The Review of Economic Studies, accepted

A law passed in June 2004 banned the use of gender preferences in job recruiting in Austria. At the time over 40% of openings on the nation’s largest job-board specified a preferred gender. We use data on filled vacancies, merged to employer records, to study how the legal prohibition of gender preferences affected hiring and job outcomes. Prior to the ban, most vacancies with a stated preference signalled stereotypical preferences (e.g., a preference for females at a majority female workplace), but a minority stated preferences to recruit against stereotypes - a subset we call “non-stereotypical” vacancies. Vacancies with a gender preference were very likely (>90%) to be filled by someone of the preferred gender. We develop models based on pre-ban vacancies to predict the probability of specifying a preference for female, males, or neither gender. We then conduct event studies of the effect of the ban on different predicted preference groups. We find that the ban led to a rise in the fraction of women hired for jobs that were likely to be targeted to men (and vice versa), reducing the degree of gender segregation across firms. Partially offsetting this effect, we find a reduction in the success of non-stereotypical vacancies in recruiting workers that would diversify the gender mix of the workplace, and a rise in filling times for these vacancies. For the larger set of stereotypical vacancies, however, vacancy filling times, wages and job durations were largely unaffected by the ban, suggesting that the law had at most small consequences on job match efficiency.

Management Science, accepted

This study presents unique empirical evidence on the importance of moral support for performance. We take advantage of an unusual change in Argentinean football legislation. In August 2013, as a matter of National security, the Argentinean government forced all teams in the first division to play their games with only home team supporters. Supporters of visiting teams were not allowed to be in stadiums during league games. We estimate the effect of this exogenous variation of supporters on team performance, and find that visiting teams are, on average, about 20% more likely to lose without the presence of their supporters. As a counterfactual experiment, we run the analysis using contemporaneous cup games, where the visiting team supporters were allowed to attend, and find no effect of the ban on those games. Moreover, the ban does not seem to bias the decisions of referees, the lineups or the market value of the teams, suggesting that the effect on team performance is due to the loss of moral support rather than other factors. Finally, we find that moral support is more relevant when there is equal power between the two teams, suggesting that moral support compensates the power of monetary resources. This paper provides a proof of concept of moral support as an important non-monetary resource, even in settings with high monetary incentives.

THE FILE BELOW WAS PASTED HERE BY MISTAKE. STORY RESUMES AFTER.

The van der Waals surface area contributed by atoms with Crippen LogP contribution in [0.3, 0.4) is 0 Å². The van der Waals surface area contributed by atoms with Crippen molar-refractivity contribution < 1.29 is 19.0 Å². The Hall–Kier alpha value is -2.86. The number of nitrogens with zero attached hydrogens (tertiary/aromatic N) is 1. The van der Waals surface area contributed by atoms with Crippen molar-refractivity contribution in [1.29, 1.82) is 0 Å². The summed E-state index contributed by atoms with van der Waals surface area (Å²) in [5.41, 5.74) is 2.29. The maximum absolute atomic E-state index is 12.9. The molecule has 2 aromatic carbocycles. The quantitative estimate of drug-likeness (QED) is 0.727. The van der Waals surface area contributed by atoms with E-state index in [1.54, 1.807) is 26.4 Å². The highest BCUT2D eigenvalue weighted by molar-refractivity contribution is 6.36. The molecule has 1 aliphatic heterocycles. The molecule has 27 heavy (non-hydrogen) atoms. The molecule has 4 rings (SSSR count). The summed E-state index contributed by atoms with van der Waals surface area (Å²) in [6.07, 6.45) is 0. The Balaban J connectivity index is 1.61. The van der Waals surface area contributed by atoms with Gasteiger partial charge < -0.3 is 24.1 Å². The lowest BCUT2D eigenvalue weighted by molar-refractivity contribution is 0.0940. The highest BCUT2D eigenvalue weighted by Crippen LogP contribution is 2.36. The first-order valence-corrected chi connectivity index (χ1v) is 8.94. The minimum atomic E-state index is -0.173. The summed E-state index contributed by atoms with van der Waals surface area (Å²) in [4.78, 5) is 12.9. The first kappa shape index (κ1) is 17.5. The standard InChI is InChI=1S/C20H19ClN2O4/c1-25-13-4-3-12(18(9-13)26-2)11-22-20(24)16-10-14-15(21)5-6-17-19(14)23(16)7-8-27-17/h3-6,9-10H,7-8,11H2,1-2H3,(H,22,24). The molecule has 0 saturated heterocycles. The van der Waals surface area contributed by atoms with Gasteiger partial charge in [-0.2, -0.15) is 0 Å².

The Stata Journal, 2023, 23, Number 1

We present acreg, a new command that implements the arbitrary clustering correction of standard errors proposed in Colella et al. (2019, IZA discussion paper 12584). Arbitrary here refers to the way observational units are correlated with each other, we impose no restrictions so that our approach can be used with a wide range of data. The command accommodates both cross-sectional and panel databases and allows the estimation of ordinary least-squares and twostage least-squares coefficients, correcting standard errors in three environments: in a spatial setting using units’ coordinates or distance between units, in a network setting starting from the adjacency matrix, and in a multiway clustering framework taking multiple clustering variables as input. Distance and time cutoffs can be specified by the user, and linear decays in time and space are also optional.

Science Robotics, 2022, Vol 7, Issue 65

The effects of robotics and artificial intelligence (AI) on the job market are matters of great social concern. Economists and technology experts are debating at what rate, and to what extent, technology could be used to replace humans in occupations, and what actions could mitigate the unemployment that would result. To this end, it is important to predict which jobs could be automated in the future and what workers could do to move to occupations at lower risk of automation. Here, we calculate the automation risk of almost 1000 existing occupations by quantitatively assessing to what extent robotics and AI abilities can replace human abilities required for those jobs. Furthermore, we introduce a method to find, for any occupation, alternatives that maximize the reduction in automation risk while minimizing the retraining effort. We apply the method to the U.S. workforce composition and show that it could substantially reduce the workers’ automation risk, while the associated retraining effort would be moderate. Governments could use the proposed method to evaluate the unemployment risk of their populations and to adjust educational policies. Robotics companies could use it as a tool to better understand market needs, and members of the public could use it to identify the easiest route to reposition themselves on the job market.

With Rafael Lalive, Dario Floreano, Isabelle Chappuis, Antonio Paolillo, and Nicola Nosengo